Like Alessandro’s own father, two of Giuseppe's siblings successfully took up professions, which honourable as they may have been, automatically excluded them from any rights of precedence given by Grand Master Rohan in 1795 to those junior descendants who could prove they and all of their intermittent male ancestors lived off their own rents.
A turn in Giuseppe’s family’s hopes for fortune first occurred when the accumulated wealth was almost passed off to another Monsignor by the last member of the main line. Donna Francesca Depiro willed all her earthly possessions to Monsignor Grech Delicata. However Alessandro’s unmarried brother had her will annulled in January 1885, because he proved the lady was mentally infirm: “non era capace di comprendere la lettura di una novella o di una comedia di Goldoni”.
With the estate now in their uncle’s possession, the junior depiros remodelled their antecedents to a more acceptable social status which occurred in 1916 when the uncle died. As holders of the estate, they asserted a claim to the barony, even though in this case it was the estate which followed the title. Their mother Ursola Agius Caruana was reintroduced as the great heiress of a house in Florence: the inconvenient detail her father has bought that house through a Napoleonic auction was airbrushed from memory. The Spanish title eluded this junior branch, that title being successfully rehabilitated in 1870 in favour of another branch, but it persisted in calling itself "dei Marchesi Depiro D'Amico Inguanez", overlooking there was never a Marquis with that surname. This practice was not regulated in any way, the local Government having ruled in 1878 not to recognize any legal right to the Maltese use of the genealogical designations of “dei Marchesi”, “dei Conti” and “dei Baroni”.
A brother Igino became Senator on the basis he had been nominated in the title of baron by the unmarried uncle. With hindsight Igino should not have been made representative because by then it was already known there was an even more senior branch of the Depiro family which had been legitimated on the 5 December 1807m and because more recent investigations have shown private nominations, even is made by will, of titles of nobility are invalid. Igino was also one of two delegates representing the “general community of Malta” at the Coronation of King George VI.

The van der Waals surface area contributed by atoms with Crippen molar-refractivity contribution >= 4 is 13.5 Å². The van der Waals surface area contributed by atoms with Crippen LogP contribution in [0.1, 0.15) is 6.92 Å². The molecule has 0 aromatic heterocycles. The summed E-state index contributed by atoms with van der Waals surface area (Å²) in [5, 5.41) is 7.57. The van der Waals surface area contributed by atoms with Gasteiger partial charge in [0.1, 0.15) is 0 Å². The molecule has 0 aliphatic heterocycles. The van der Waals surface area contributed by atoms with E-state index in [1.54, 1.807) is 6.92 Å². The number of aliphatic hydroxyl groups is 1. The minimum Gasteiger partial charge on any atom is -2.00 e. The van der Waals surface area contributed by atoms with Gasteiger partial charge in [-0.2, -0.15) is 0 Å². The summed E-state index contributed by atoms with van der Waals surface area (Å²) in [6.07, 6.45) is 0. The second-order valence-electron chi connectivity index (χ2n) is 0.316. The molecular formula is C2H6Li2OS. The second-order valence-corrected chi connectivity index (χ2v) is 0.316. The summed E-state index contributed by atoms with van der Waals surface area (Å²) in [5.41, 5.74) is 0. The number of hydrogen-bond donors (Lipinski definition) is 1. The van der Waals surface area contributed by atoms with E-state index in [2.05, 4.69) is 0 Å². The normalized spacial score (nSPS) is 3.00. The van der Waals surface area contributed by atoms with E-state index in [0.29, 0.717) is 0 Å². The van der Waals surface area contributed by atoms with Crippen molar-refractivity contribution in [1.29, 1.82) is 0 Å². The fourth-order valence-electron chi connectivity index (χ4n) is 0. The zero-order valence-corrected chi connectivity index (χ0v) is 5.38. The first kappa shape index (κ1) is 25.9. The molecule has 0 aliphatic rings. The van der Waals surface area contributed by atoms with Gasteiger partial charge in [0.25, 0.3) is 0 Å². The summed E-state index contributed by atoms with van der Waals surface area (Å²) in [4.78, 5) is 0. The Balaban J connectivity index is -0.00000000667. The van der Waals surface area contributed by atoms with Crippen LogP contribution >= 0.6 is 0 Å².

Bad luck and political intrigue of 1976 forced the last holder of the wealth to sign off a heady list of properties variously situated in Malta (Burmarrad, Dingli, Gudja, St. Paul's Bay, Zabbar) and Gozo (Ghajnsielem, Gharb, Zebbug, Victoria).
Public Contract 30 April 1717 (Notary Gaspare Domenico Chircop) whereby the usufruct of certain properties were to be enjoyed by the successor of the title created in 1716.
“The Genealogy and Heraldry of the Noble families of Malta”, Vol. 2, PEG Publications, 1992, Gauci Charles, Table 74.
Public Contract 10042/1976 (Notary Gambina)
“Orsola was an heiress with various properties including a palace and small church in the heart of Florence, but it was here she decided to bring up a family of seven boys and two girls. As a great Maltese matriarch she managed both her family and considerable works of charity with energy and enthusiasm, and continued to do so after the untimely death of her devoted husband.”
Orsola’s biography was published in Christmas 2011. Her pet name was “Chica”.
Chica was born Agius Gauci but she is better known as Agius Caruana. Surnames are easily appended in Malta as long as the root surname is clear.
Chica married Alessandro Depiro in 1868 and lived 1847-1937. Her husband died in 1898 aged 49.
The book is a double whammy of nice pictures of fine buildings and of detailed cv's of many of Chica's descendants. This Christmas turkey is stuffed with sentimental pieces and forgotten colonial masters.
On the downside, very little of the data actually concerns Chica leaving an unpleasant after-taste of having been fed something not quite right.
There is a vast compilation of "dei Marchesi Depiro" in pictured documents, but the narrative talks about "dei Marchesi and dei Baroni Depiro" plus the occasional Baron, Marquis and -inos. Some Counts are featured too.
The publication impresses less about Chica and more about titles of nobility claimed by her descendants through other sources. The book has Felicissimo Apap Bologna as "6th Count of Catena" even though he lost the "Catenaentail" to Gerald Strickland who was descended from the elder line of the Counts Bologna. Similar themes recur in different parts.
Whether Chica a self-sufficient lady, actually cared for other people’s plumes is not discussed at all. Nor is any mention made of the Catena entail’s colourful history that spans 2 centuries of court litigation.
No mention is made of the painting donated by Ursola (noted as Marchioness Depiro) to Cospicua Parish Church, of her family's intimate connections to the villages of Qrendi and Mqabba or of the many masses said by her saintly son Giuseppe for the repose of her soul and those of other Agius family members.
"Nonna Chica", Introduced and edited by Peter Apap Bologna, Malta (2011). ISBN 978-99932-0-849-5